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Imagination Creations Hair & Vintage celebrates decade of success

As Imagination Creations approaches ten years of business, owner Heather McGartland shares what it takes to be successful and sustainable as an independent shop keeper.
Heather McGartland

Heather McGartland /Eric Tank


Grand Rapids Oportunity for Women (GROW)

"It's one of the most fantastic resources we have here in Grand Rapids." - Heather McGartland

/Eric Tank

/Eric Tank

Imagination Creations (IC), the vintage boutique and hair salon run by proprietor Heather McGartland, boasts 10 successful years this December. From the early years peddling her hand crafted art goods locally at the Fulton Street Farmers Market or traveling the craft show circuit (over 50 events a year), McGartland reflects on her first brick and mortar, the East Hills experience and her vision of the future. 

Nestled in East Hills on Diamond Street between two bourgeoning business districts sits a unique corner building that for the past four years has housed 1,200 square feet of colorfully curated eccentricities: an amalgam of vintage wears, repurposed furnishings and hair salon space. It is the only buisness in the Fairmount Historic Neighborhood, which by defalt makes it number one. 

The transition from her previous location on the South Division Corridor was an effort to expand in order to remain sustainable. 

"The minute we moved here I knew we couldn't have done it had I not expanded the business," says McGartland. 

The years on Division were a major learning curve for McGartland. Before the brick and mortar she had already been trying to make ends meet but realized she needed to add something new in order to secure any viable income. Using her business savy learned from 15 years at a popular clothing outfitter and her aquired knowledge from the Grand Rapids Opportunities for Women (GROW) entrepreneurial program, she put the business on hold and enrolled in beauty school with the intention of practicing hair styling a fraction of the time to help supplement her art  and vintage sales.

The move proved to be successful, yet not exactly how she had envisioned. Immediately it became clear that doing hair was going to be her main gig. For five years McGartland spent on South Division during the day, working three other jobs such as cleaning offices and homes, cutting hair at the mall and home health care in the evenings.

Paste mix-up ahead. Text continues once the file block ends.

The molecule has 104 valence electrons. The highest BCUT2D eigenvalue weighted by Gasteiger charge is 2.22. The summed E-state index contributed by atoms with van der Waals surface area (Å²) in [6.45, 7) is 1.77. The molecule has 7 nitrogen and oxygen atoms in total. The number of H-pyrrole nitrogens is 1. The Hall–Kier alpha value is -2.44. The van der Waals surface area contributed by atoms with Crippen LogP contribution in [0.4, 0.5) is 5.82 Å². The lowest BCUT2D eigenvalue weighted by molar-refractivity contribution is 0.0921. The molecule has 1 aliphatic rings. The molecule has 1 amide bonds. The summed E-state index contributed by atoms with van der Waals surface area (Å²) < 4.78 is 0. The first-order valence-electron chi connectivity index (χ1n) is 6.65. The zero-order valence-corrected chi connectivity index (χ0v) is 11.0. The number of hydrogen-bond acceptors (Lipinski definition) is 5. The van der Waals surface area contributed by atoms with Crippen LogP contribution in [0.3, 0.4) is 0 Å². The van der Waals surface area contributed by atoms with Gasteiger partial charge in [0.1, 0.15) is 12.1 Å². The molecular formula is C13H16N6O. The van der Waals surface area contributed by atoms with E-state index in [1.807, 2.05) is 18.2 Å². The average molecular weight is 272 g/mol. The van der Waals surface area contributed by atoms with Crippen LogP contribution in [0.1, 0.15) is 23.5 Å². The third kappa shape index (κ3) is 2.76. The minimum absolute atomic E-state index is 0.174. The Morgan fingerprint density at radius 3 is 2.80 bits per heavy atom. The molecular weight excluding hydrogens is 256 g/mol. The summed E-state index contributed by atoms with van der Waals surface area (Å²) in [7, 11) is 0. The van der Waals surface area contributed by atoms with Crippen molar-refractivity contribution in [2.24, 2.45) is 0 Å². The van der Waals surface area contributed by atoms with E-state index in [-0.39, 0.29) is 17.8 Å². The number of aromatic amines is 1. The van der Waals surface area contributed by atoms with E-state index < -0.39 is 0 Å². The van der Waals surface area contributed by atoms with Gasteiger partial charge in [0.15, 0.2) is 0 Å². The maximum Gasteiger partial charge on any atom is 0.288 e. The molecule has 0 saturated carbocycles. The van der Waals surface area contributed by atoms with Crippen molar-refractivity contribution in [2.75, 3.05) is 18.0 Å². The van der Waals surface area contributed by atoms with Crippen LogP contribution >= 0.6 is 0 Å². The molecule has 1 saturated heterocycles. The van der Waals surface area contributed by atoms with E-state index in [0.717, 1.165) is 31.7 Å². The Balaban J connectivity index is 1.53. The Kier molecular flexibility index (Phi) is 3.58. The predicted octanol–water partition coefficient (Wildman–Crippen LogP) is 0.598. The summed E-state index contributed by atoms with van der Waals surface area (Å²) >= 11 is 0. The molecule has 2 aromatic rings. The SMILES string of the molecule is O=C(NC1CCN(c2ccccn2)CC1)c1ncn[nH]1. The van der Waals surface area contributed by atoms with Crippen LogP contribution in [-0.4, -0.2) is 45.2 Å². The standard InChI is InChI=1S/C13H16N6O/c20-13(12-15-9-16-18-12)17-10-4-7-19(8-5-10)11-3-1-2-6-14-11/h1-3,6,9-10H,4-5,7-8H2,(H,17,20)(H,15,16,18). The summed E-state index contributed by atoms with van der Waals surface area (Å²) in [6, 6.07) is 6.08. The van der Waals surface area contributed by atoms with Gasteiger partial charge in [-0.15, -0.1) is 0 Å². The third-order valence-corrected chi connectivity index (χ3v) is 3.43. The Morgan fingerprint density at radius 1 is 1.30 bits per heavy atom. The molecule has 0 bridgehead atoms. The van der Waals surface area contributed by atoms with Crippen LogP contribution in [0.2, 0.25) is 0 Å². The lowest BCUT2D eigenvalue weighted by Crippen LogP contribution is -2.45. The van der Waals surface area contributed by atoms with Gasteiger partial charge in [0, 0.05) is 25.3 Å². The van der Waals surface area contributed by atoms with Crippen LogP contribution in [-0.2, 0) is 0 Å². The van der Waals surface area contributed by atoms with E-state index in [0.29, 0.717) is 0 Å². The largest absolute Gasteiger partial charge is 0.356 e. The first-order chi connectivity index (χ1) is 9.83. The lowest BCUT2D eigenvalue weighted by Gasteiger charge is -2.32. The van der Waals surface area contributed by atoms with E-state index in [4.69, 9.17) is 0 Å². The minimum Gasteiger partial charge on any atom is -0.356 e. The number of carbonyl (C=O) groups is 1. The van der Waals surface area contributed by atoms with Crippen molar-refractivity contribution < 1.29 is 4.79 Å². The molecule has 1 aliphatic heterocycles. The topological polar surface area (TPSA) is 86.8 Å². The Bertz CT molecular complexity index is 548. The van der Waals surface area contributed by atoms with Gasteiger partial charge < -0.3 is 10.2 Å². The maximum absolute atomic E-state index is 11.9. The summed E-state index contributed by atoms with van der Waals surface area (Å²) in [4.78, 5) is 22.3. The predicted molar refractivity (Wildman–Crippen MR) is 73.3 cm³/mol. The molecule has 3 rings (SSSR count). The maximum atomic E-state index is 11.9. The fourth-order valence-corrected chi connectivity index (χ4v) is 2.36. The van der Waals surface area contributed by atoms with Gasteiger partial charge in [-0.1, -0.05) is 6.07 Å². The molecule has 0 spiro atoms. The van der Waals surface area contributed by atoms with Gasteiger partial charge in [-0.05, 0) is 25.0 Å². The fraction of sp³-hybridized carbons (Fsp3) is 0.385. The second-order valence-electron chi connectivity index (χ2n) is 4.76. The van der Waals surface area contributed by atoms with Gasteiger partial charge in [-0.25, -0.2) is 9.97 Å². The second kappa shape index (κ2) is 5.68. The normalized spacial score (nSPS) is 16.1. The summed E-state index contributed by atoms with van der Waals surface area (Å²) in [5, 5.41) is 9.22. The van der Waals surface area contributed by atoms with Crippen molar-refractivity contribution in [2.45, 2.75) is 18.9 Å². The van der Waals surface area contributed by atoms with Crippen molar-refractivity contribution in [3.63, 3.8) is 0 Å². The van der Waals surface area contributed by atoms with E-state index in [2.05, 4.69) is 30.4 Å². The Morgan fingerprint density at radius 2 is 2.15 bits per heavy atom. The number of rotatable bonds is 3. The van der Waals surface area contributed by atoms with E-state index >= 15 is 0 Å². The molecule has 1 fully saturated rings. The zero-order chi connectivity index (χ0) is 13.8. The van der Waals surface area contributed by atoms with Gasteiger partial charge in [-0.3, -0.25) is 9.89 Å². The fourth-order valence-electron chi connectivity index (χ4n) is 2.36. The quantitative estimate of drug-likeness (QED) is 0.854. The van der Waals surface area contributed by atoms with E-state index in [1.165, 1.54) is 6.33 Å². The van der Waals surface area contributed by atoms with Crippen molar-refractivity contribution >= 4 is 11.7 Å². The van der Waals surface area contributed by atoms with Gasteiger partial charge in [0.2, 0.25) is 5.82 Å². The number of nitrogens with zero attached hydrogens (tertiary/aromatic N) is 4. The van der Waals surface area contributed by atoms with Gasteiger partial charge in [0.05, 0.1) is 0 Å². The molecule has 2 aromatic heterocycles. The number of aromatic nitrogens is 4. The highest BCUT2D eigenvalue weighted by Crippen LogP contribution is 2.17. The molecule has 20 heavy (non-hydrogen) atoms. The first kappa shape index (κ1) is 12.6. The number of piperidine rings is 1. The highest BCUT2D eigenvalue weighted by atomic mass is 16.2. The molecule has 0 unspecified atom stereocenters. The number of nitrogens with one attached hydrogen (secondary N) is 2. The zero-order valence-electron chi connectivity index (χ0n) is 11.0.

Starting her business on a mere $250 and never having to take out a loan is something McGartland is proud of. All of her current inventory is owned outright. She credits this to a sound business plan, one that she mentions has been amended multiple times to accomodate change, but never deviating from the essential goal. 

"A lot of people have the idea that you don't need to write a business plan. A business plan is absolutely wonderful to do. There's a reason why banks and financial institutions require you to do it. It really helps you get your head together," says McGartland. "If I hadn't done that, I would have just launched and then failed. It would have been suicide." 

The biggest change in the move from Downtown to East Hills was the expansion of inventory and adding the back salon where she could bring in new people.

Her current operation remains focused on vintage goods sales and hair styling. IC currently has three chairs and would like to add one more in the rear parlor. McGartland rents to four independent stylists who work their own hours out of the shop, to whom she provides supplies and facilities. 

Pleased with the pace of business these days, McGartland still keeps a presence around town by doing three to four shows a year. She also continues to make art, specializing in clothing modification, leathersmithing and precious metal and stone faceting. For lack of time, McGartland says she is producing a smaller quantity, but finds this results in higher quality.

This reflects her clientel, whom she says is less neighborhood foot traffic but more repeat customers spending more money.

"Look at who's coming into your store every day," advises McGartland. "Not the one hitters, but the repeats. My favorite costumer is a return customer. I love to see familiar faces."  

As IC ventures into its second decade, McGartland envisions further expansion.

"In the next five years I would like to aquire my own building. I definitely need to triple my space," says McGartland. "The next phase of the business is huge and I've already written the business plan on the financial side of it. The financial plan of a business plan is a whole different animal. It's the reality check that most people people don't think about when they're starting a business." 

What does McGartland think is the biggest mistake small businesses make?

"I think that [money] is the very first mistake people make,"she says. "They overly financially invest themselves in starting the business." 

December 16 marks the ten year anniversary.

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